• Bar Harbor’s Bed Race – The Shocking Truth According to Alf Anderson

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    One of the most important aspects of my job as director of membership sales & marketing for Bar Harbor’s Chamber of Commerce is micromanaging all aspects of the city’s high-speed annual Bed Race each November. From vetting potential race teams, to ensuring that each bed is up to code – it’s a tough job that keeps me up at night. This year, Bar Harbor’s Bed Race will be held on November 10, at 10 a.m. in front of the Criterion Theater. To better illustrate the skill needed to effectively race an actual bed up and down Cottage Street, through one of the most distractingly charming towns in Maine, I interviewed team manager, Stacey Guerin, of the five-time champion of the Bed Race, RM Flagg Restaurant Equipment in Bangor. She answered my hard-hitting questions with grace and aplomb akin to no one else.

    What the interview clearly proves is that this popular community event is not for the faint of heart and everyone should come to witness Maine’s finest athletes on this, their most challenging day.
    Here is the interview – verbatim.

    Me: “Stacey, other than training for the Olympic decathlon, is there anything that requires more physical training and preparation than the annual Bed Races?”

    Stacey: “Two things come to mind:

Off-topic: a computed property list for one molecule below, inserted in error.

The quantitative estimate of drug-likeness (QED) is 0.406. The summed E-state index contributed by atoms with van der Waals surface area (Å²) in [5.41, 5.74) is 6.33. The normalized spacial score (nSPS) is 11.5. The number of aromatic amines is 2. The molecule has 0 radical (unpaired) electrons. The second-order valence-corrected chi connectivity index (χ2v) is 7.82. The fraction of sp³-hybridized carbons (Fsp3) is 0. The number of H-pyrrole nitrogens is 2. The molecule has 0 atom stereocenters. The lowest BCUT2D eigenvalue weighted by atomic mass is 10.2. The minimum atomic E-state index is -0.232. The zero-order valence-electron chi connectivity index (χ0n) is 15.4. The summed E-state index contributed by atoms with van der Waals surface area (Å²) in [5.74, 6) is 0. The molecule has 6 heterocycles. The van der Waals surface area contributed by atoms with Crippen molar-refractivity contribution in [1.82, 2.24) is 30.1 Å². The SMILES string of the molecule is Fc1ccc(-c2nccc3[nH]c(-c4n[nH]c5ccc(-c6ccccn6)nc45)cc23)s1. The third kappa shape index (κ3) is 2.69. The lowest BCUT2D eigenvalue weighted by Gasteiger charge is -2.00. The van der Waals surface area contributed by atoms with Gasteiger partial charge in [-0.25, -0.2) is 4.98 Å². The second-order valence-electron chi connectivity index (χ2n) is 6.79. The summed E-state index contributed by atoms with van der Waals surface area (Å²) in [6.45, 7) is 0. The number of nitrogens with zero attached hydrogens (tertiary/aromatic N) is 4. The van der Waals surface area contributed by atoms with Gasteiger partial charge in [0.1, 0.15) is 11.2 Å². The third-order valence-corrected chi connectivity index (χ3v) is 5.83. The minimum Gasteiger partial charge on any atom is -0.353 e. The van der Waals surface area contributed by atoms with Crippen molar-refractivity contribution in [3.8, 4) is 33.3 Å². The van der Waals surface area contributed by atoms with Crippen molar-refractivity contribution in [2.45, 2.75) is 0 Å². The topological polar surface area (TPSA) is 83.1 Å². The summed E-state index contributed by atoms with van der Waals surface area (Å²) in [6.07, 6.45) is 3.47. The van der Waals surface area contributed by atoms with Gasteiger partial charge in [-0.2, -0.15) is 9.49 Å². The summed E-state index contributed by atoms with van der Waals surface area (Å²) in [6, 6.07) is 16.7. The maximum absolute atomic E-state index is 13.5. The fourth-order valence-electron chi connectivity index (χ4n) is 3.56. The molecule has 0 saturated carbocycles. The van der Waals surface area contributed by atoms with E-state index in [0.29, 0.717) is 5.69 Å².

Delivering all the new restaurant equipment needed for the start of the Bar Harbor tourist season and climbing Mt. Everest.”

    Me: “What kind of physical work does your team of runners do to get in shape for the Bed Races?”

    Stacey: “We plan food service equipment delivery workouts daily. For example, if we are delivering a new griddle to Jordan’s Restaurant on Cottage Street, we first carry the griddle swiftly to the top of Cadillac Mountain. When we delivered a new six-burner range to Mache Bistro, our team first ran the range up to the top of Precipice Mountain for a sunrise workout. Being community minded, we try to reduce the traffic coming into Bar Harbor during peak season by parking our delivery truck at the Visitor’s Center and running the equipment into town on our shoulders.” 

    Me: “For years, the international Bed Races agency has dealt with rumors of racers using performance enhancers like silk sheets or lightweight wood frames rather than the standard steel frames. Do you think enough has been done to preserve the integrity of the bed racing community?”

    Stacey: “We have the utmost confidence in the Bar Harbor Chamber staff to preserve the integrity of the Bed Race. Cloned mice and humans on the Jackson Lab team have been carefully monitored by the Bed Race staff.”

    As you can tell, these five-person bed race teams will be quite the sight to see. Four (hopefully toned) racers ferry a rider in a decorated bed on wheels at breakneck speeds, in hopes of earning the most coveted award in bed racing – bragging rights. I hope to see you on Saturday, November 10th.

    ~Alf